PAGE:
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As roads go, it's legendary.

From the busy city of Sydney in New South Wales to the busy city of Brisbane in Queensland, the Pacific Coastal Highway is a 960km stretch from leafy suburbs, rising high through rocky mountains, weaving through dense rainforests, gliding beside golden sands and sidling along blue seas and white surf.

Its reputation stretches further than its distance, with hundreds of thousands of backpackers travelling from the world over to make the run up the coast. Who can blame them? There's sparkling sea, luxuriant greenery, and soft sand so alien to many who have spent their formative years cooped up in a grey school building in rainy northern England.

But what if you're not a gap year student, and the age of eighteen is far behind you - are the gems of this destination forever closed, or is there more to it than meets that young eye? Whether you've done it once at a younger age and now feel you can't go back, or have never done it and now feel it's a backpacker cliche, it turns out that you're wrong -  as I set out to discover.


Just because you've started to appreciate the joys of afternoon tea and biscuits, you enjoy going to bars where you can hear yourself speak, and are prepared to shell out more than $5 for a bottle of wine, doesn't mean that you've completely lost touch, and so the social media savvy will want to check themselves in and check themselves out at 1888, the latest addition to the 8 group's portfolio. It's billed as the world's first Instagram hotel - anyone with over 100k followers who posts a snap gets to stay for free.

Aside from the playful nature, it's a quirky aesthete's dream, all sepia prints, sleek chrome, renovated wood, 50s chaise lounges along side 60s era mirrors, with sleek and minimal bedrooms. Situated on Darling Harbour it is an easy walk to any number of restuarants and bars, although you may want to get involved in Sydney's small bar scene and investigate some of those more delicately sized watering holes with a tour with Two Feet - and then keep investigating afterwards. Whatever age, however many sights you may have seen, and no matter how many times you have seen this particular one, Sydney Harbour Bridge never fails to stun. You might as well do the tourist thing, especially now that you can afford its rather high price tag, and climb that Coathanger. Since 1998 people have been (legally) able to climb the widest bridge of this kind. It doesn't matter what time of day you choose to make your ascent - watching sunlight by day and city lights by night flickering across the sea that spans the 18 different bays of Sydney Harbour, you will marvel at the arched tent of the Opera House, leap at the views of Manly, and look back longingly at the sandy-coloured streets of the city.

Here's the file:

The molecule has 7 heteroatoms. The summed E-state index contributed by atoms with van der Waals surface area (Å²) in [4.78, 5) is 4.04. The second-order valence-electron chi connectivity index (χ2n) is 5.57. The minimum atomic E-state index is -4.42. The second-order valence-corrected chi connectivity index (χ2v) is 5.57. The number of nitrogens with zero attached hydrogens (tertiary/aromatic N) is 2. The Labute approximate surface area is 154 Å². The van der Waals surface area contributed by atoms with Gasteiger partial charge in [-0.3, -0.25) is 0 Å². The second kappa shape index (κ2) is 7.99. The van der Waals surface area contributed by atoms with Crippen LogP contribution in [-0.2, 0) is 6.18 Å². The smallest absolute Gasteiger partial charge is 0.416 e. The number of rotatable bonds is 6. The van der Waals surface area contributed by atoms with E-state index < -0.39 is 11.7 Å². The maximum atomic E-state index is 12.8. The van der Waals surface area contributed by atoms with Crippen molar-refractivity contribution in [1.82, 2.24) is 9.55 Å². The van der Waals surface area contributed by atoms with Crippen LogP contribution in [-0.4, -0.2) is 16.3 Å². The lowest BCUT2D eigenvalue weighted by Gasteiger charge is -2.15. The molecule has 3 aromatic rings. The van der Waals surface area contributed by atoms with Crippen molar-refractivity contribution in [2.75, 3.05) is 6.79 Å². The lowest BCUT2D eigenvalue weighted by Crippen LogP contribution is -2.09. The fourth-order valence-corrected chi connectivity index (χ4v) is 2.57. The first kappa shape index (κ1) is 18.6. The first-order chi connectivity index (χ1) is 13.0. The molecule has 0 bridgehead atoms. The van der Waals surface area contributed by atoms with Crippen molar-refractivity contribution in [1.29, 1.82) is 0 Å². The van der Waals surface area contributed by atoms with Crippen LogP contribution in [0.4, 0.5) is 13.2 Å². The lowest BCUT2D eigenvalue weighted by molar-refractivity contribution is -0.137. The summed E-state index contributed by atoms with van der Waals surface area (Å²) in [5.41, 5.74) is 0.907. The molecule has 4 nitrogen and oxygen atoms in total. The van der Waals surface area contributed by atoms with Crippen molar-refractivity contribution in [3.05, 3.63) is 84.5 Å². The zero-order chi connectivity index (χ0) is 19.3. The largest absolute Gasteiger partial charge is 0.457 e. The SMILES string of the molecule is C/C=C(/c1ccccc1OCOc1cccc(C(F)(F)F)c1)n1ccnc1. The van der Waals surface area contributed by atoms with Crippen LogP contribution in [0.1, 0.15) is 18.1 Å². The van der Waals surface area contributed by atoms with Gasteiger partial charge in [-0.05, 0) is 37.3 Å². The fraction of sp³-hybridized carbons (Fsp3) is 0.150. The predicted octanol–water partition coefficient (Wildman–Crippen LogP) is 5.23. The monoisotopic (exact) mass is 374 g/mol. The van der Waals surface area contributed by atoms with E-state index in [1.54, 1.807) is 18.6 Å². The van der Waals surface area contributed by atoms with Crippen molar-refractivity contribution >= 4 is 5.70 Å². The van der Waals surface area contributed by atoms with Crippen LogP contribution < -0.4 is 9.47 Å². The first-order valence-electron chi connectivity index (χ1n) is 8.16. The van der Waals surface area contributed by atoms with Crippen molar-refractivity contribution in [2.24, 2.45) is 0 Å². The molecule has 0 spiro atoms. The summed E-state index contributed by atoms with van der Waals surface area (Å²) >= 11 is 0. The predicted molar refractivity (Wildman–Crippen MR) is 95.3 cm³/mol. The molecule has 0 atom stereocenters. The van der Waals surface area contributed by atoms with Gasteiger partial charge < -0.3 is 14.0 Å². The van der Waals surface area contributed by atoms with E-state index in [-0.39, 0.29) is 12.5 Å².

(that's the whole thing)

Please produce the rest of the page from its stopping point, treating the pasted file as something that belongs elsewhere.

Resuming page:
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The East Coast for adults: Getting to grips with the the Pacific Coastal Highway
Digital Mag

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